There are two problems with the following claim in George Will’s op-ed today.
>Some will regard “State of Denial” as Katrina between hard covers, a snapshot of dysfunctional government. But it is largely just a glimpse of government, disheartening as that fact may be to those who regard government as a glistening scalpel for administering social transformation.
First, Woodward’s point is that “State of Denial” is a portrait of a particular dysfunctional government–the Bush administration. Those who regard the book that way have read it. The extreme and unwarranted conclusion–though the one that fits Will’s perpetual narrative–is one of the failure of any government. The point of the book, it seems, is an easier one for Woodward to justify: These are the costs to a government that ignores warnings of terrorist attacks, attacks nations who did not attack it without enough troops or a plan for occupation and reconstruction, wastes thousands of lives, depletes its military, drives itself into debt, ruins relations with its allies, exacerbates the root cause of terrorism and lies about it all along the way. How many administrations fit that description?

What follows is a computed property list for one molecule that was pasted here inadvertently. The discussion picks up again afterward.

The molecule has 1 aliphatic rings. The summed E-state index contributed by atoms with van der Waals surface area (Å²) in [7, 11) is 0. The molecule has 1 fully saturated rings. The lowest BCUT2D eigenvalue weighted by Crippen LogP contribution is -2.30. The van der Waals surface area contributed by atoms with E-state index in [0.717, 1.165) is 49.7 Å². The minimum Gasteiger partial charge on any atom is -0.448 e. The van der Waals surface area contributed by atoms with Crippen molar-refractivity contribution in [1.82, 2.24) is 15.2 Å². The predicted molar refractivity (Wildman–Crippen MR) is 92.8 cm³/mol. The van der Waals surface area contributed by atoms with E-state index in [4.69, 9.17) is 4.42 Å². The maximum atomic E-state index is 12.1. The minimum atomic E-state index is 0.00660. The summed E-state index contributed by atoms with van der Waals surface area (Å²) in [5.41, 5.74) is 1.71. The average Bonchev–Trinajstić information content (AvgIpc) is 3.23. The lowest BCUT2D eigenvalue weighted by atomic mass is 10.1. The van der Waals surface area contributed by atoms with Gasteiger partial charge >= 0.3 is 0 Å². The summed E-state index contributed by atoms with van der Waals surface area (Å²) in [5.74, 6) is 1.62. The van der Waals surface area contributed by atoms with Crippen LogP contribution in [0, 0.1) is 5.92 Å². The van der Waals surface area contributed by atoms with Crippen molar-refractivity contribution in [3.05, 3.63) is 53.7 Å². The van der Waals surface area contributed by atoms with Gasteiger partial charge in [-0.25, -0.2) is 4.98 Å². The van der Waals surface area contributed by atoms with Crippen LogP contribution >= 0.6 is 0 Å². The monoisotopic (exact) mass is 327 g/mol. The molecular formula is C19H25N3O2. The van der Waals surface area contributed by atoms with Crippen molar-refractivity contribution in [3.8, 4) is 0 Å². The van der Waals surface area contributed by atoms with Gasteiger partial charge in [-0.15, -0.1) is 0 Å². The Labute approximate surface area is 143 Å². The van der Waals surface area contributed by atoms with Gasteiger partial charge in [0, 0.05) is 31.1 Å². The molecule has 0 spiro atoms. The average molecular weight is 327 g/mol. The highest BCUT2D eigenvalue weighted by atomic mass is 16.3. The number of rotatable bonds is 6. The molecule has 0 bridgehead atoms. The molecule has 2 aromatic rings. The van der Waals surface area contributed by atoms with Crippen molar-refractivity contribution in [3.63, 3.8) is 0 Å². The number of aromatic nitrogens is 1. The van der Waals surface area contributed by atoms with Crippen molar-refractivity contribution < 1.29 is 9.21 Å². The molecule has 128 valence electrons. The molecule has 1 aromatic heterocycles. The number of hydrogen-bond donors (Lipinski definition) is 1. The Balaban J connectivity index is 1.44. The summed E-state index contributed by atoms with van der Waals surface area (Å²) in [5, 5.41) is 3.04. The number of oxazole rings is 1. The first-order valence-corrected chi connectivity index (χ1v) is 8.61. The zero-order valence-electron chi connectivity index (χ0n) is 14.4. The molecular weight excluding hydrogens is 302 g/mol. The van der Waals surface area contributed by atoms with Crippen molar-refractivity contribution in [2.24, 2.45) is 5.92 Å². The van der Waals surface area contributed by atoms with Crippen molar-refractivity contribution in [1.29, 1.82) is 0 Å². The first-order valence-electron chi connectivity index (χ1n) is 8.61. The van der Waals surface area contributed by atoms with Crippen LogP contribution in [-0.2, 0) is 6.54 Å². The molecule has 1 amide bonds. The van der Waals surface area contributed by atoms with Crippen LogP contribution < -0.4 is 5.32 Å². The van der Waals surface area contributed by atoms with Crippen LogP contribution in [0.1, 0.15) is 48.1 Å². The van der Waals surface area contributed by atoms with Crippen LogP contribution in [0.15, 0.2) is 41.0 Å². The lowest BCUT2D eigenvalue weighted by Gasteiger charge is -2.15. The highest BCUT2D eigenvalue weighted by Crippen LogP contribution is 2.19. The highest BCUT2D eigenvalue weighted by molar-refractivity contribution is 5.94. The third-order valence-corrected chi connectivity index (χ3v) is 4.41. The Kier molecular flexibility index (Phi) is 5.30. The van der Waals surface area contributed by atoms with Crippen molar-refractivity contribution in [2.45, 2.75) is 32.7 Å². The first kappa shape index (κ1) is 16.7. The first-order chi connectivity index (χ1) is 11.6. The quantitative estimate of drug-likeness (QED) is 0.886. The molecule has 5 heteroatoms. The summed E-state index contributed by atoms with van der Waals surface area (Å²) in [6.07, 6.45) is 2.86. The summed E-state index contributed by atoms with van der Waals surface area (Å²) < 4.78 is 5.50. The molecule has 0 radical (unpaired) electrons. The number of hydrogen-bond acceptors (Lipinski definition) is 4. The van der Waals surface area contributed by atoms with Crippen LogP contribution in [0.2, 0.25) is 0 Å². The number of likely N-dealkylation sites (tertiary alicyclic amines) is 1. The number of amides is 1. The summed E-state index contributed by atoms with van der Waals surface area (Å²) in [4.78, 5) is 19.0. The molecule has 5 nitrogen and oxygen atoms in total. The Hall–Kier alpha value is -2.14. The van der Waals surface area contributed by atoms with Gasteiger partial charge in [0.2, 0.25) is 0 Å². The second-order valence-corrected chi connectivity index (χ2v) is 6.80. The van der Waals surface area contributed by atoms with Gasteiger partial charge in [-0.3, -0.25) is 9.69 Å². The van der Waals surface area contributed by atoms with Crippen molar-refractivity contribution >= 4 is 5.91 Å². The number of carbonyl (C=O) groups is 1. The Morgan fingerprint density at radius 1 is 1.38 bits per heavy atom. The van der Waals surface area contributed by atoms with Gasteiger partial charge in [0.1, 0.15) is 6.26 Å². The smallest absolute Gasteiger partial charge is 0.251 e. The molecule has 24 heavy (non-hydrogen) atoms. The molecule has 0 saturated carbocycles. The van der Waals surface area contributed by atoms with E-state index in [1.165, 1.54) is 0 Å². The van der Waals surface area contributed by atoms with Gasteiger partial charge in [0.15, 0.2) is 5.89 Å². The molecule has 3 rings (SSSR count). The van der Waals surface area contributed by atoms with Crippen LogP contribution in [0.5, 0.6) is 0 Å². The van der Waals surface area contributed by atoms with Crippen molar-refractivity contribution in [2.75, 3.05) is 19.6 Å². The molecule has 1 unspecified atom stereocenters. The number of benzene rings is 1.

Second, who are those who claim that goverment of its very nature is a “glistening scalpel for administering social transformation”? Are these real, or are these only slightly more elegantly defined straw men?